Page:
Sometime in the past year from a source I can’t recall, this quote floated my way:
I must do the things today that others won’t do if I want the things tomorrow that others won’t have.
The author is also unknown to me (some well-respected sales motivator is my guess), but that really doesn’t matter. The statement itself can be a powerful teacher, for it is a quote that kills.
Not intentionally, I’m sure. Nevertheless, it encourages us to think in ways that are far removed from our highest potential, and does so with language, rhythm and logic that is seductively compelling…so long as we don’t look an inch under the surface.
Its purpose, safe to say, is to enflame the ambition that fuels significant achievement. An honorable objective. Yet it attempts to do so by focusing on the easiest, most immature, inconsequential and destructive measure of accomplishment: comparing ourselves to others, rather than the more formidable and rewarding challenge of comparing who we are to who we can become.
Consider. Why would you want something for yourself that you wouldn’t also wish for every other member of the human family, should that be their desire?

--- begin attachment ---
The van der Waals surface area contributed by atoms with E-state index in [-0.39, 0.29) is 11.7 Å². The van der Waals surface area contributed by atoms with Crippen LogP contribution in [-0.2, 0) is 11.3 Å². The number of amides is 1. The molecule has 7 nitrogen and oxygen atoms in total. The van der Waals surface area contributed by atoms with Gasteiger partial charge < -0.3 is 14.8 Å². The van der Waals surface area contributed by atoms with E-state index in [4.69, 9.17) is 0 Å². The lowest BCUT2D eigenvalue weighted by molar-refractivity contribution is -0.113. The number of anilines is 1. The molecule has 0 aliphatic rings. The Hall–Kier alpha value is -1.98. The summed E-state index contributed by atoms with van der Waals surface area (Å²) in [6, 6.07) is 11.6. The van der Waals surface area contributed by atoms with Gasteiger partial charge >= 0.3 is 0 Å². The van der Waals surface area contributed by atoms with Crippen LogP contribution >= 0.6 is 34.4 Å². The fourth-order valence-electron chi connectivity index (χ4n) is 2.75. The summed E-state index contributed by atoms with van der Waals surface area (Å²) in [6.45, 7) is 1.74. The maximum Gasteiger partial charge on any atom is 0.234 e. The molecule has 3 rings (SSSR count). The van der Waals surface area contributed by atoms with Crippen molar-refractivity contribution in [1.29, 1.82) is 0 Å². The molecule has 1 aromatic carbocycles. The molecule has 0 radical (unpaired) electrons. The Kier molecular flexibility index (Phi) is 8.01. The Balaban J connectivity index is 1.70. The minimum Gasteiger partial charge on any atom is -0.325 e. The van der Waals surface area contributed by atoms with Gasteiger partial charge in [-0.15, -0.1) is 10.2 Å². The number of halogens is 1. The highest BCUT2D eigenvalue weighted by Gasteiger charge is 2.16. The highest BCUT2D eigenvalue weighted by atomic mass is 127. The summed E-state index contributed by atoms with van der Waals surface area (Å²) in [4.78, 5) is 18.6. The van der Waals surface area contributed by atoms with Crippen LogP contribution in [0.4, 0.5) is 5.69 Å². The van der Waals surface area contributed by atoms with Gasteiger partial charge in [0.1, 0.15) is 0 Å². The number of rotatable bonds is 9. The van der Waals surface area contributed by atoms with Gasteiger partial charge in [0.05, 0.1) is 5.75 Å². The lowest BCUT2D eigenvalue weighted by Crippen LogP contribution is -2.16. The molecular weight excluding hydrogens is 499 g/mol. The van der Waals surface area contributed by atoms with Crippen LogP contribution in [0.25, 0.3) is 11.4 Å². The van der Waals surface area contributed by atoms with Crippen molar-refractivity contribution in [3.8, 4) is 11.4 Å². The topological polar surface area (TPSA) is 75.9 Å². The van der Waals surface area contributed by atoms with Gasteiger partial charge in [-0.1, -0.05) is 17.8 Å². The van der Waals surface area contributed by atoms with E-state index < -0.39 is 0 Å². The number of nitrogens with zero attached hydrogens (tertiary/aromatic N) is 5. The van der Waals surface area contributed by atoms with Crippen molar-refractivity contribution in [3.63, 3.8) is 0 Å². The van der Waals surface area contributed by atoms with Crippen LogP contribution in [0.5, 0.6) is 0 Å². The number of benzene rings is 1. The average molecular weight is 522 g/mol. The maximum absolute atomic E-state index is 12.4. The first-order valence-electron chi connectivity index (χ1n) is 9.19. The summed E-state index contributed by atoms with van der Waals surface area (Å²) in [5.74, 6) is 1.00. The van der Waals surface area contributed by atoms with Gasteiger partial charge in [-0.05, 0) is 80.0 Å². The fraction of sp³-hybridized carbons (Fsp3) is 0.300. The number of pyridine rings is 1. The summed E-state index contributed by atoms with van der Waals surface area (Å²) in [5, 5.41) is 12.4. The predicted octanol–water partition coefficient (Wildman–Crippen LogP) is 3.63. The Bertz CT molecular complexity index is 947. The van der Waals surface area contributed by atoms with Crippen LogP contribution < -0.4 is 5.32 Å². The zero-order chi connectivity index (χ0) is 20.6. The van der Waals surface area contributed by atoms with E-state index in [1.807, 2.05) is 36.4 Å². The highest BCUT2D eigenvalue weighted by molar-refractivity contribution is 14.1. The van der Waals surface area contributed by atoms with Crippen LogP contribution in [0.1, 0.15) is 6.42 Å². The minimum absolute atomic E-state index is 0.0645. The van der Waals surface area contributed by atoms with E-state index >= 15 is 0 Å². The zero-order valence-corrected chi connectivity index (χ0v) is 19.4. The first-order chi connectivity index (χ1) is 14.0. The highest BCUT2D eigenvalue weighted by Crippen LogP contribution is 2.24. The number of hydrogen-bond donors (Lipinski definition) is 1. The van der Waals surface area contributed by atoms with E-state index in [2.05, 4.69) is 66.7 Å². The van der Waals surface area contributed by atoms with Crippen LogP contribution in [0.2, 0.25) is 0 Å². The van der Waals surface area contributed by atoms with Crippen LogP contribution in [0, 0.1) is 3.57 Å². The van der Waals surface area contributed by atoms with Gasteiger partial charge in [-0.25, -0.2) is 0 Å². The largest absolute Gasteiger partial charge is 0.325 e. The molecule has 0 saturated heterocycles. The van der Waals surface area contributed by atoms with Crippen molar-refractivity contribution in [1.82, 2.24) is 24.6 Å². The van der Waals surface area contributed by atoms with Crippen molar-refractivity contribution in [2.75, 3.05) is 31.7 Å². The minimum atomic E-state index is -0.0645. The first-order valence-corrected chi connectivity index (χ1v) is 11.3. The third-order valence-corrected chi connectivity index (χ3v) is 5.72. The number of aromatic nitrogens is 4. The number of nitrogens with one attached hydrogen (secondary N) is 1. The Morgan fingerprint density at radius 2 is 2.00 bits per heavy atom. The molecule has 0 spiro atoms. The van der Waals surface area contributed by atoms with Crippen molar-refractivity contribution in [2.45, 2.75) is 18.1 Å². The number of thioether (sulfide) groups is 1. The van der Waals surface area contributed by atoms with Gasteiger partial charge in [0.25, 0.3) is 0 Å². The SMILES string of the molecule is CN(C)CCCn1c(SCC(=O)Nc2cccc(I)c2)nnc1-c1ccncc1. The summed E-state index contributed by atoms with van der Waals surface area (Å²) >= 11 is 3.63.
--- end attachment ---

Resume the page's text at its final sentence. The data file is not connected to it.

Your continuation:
Physical and financial vitality; the ability to respond well to whatever life presents; wizardry to cook a great meal; a sense of humor; rewarding relationships; an education equal to our talents and aspirations; professional achievement; a peaceful heart; able to put our experience to work in service of others; killer golf game; even silly stuff like fame and a barn full of polka-dot Mercedes…. Why would having what others don’t have, on any terms, be a source of abiding happiness? Only one who is asleep enjoys their supper more because others can’t eat as well.
Don’t get me wrong. I compare myself to others all the time. But except for those occasions when my middle name is Fear Extraordinaire, that comparison isn’t the foundation of my well-being.
For instance, I fall in awe of writers so talented my ego whines, “Why bother! Never in this lifetime will I approach their level of understanding, grace, wit, clarity or delightful imagination.” Lucky for me, the purpose of my writing is not to be compared to anyone else, but to discover myself and share as best I can what I’m learning in the possibility it might serve someone else somehow. Other writers, however accomplished, are there solely for my inspiration and education, which includes stealing from them every smidgen of wisdom and beauty I possibly can. In fact, that’s a big part of my relationship with every other person on earth.
How do you suppose I came to wonder: What if that quote went something like this?
I must do the things today that honor my highest potential if tomorrow I wish to help others honor theirs.